Ex-Convict Abused a Woman on New York City Subway After Being Released on Parole Violation

Critics allege that an ex-convict vagabond accused of hitting a lady at a Queens subway station.

He had been jailed for breaking his parole weeks before the videotaped assault. He is only to be released as a result of a state “reform” sponsored by Governor Hochul.

But instead of being detained for parole breach, as his parole officer desired, court released the career criminal.

He had also murdered his grandmother when he was 14 years old.

The action was allowed by the state’s new “Less is More” law, which Hochul signed into law in 2021.

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This law took away parole officers’ ability to put dangerous prisoners back in jail themselves.

Less is More

The statute provides alleged parole violators with increased levels of due process in an effort to keep people with minor technical breaches out of prison.

Critics assert that this is also leading to the release of allegedly dangerous individuals who were previously incarcerated.

Foster was released on September 9 for parole violation, and he reportedly randomly assaulted the woman on the subway a few weeks later.

A New York City police officer told East County Gazette that if Foster hadn’t been released, the assault victim wouldn’t be concerned about losing vision in her right eye.

“The governor must reconsider her instructions allowing parolees to freely roam the streets and attack the defenceless,” the officer stated. “This is far worse than the bail reform legislation,”

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Foster has a long list of crimes on his record, such as attacking a woman with a screwdriver and killing his grandmother when he was a young teenager in 1995.

Assault Offence in Queens

He was on parole until November 1, 2024, having been freed from jail last year after serving a 12-year term for the assault offence in Queens.

On August 21, he was arrested for misdemeanour counts of criminal possession of stolen items and petit larceny while on post-release supervision.

According to authorities, Foster was arraigned and freed, then arrested the same day for criminal mischief, for which no charges were filed.

Even though both arrests could have been violations of his parole, he was let go until his court date.

After that, on August 23 and September 6, he didn’t show up for parole. After not being able to find or get in touch with him, the state Department of Corrections and Community Supervision put out a warrant for his arrest.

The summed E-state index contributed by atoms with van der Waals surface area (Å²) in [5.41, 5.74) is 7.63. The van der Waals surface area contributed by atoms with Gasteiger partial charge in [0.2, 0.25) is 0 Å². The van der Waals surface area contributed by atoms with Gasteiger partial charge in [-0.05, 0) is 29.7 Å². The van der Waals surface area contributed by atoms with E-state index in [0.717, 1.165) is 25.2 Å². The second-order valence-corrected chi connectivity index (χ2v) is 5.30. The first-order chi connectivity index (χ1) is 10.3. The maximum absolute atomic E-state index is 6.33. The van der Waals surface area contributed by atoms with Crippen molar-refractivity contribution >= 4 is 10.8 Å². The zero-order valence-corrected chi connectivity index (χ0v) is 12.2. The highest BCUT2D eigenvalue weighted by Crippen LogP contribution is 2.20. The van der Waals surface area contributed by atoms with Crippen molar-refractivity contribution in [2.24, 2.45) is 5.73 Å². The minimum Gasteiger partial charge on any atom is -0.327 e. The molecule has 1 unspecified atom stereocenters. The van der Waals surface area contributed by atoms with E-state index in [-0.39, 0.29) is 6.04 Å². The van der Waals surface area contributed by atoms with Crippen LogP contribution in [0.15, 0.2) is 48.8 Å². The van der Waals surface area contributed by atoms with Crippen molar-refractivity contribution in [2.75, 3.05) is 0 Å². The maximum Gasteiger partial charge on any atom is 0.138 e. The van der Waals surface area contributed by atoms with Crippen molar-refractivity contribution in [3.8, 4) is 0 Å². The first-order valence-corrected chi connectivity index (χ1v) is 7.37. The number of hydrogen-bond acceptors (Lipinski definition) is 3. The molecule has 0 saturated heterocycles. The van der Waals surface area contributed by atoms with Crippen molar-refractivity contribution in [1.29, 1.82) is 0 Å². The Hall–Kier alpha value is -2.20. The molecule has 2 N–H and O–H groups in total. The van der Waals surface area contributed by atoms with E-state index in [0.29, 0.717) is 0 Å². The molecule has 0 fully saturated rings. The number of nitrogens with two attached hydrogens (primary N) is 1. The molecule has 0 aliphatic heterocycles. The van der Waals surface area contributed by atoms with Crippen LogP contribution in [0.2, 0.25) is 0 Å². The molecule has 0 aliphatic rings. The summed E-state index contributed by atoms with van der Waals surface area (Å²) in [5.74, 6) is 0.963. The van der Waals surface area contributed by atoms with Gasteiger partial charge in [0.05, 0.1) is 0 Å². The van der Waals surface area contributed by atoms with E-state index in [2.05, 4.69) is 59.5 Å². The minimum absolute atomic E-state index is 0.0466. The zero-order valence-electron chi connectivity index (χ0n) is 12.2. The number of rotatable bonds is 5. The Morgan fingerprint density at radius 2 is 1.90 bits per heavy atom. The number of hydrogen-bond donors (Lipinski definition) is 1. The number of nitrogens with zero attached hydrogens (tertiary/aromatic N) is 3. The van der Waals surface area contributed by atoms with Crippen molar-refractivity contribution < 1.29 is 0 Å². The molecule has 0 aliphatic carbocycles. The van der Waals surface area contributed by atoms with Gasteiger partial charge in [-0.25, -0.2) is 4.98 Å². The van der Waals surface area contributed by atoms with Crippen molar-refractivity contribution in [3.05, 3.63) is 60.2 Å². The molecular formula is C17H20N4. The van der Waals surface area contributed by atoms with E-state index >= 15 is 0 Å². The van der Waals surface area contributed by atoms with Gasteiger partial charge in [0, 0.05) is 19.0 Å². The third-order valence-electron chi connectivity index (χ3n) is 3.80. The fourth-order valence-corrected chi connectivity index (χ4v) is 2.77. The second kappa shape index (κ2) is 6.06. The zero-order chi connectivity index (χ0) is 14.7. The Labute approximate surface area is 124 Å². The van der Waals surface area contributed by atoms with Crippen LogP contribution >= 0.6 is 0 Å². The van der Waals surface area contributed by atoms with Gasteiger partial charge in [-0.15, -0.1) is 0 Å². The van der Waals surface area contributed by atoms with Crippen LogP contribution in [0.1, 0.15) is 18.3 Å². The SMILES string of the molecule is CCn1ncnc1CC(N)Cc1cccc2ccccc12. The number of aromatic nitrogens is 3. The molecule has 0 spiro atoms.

Foster was detained on the absconder warrant on September 8, but Judge David Lewis freed him the next day on his own recognisance.

A department representative told The Post that the suspect was released despite concerns from the DCCS that he should not be released during the parole revocation procedure.

Release on Non-Monetary Conditions

“A recognizance-hearing court may order a releasee to be detained pending a revocation hearing only if the releasee currently presents a substantial risk of willfully failing to appear at the preliminary or final revocation hearings.

Non-monetary conditions will not reasonably ensure the releasee’s appearance at the preliminary or final revocation hearings.”

“Therefore, the judge must release the releasee on the least restrictive non-monetary conditions. That would reasonably ensure the releasee’s attendance at future preliminary or revocation hearings. Also bail cannot be imposed.”

Foster skipped his preliminary parole revocation hearing. It was set for September 16.

Police and video of the fight say that Foster threw 33-year-old Gomes against a wall. Then attacked him with punches and kicks. He also chased away a good Samaritan who tried to help.

Gomes, who was on her way to work at JFK, previously told The Post that she heard Foster shouting about the devil.

“A whole lot of crap you don’t want to hear at 5 a.m.” before he reportedly attacked her and severely injured her right eye.

The DOCCS representative said Foster is still being detained at Rikers Island. His recognisance hearing was postponed at his attorney’s request.

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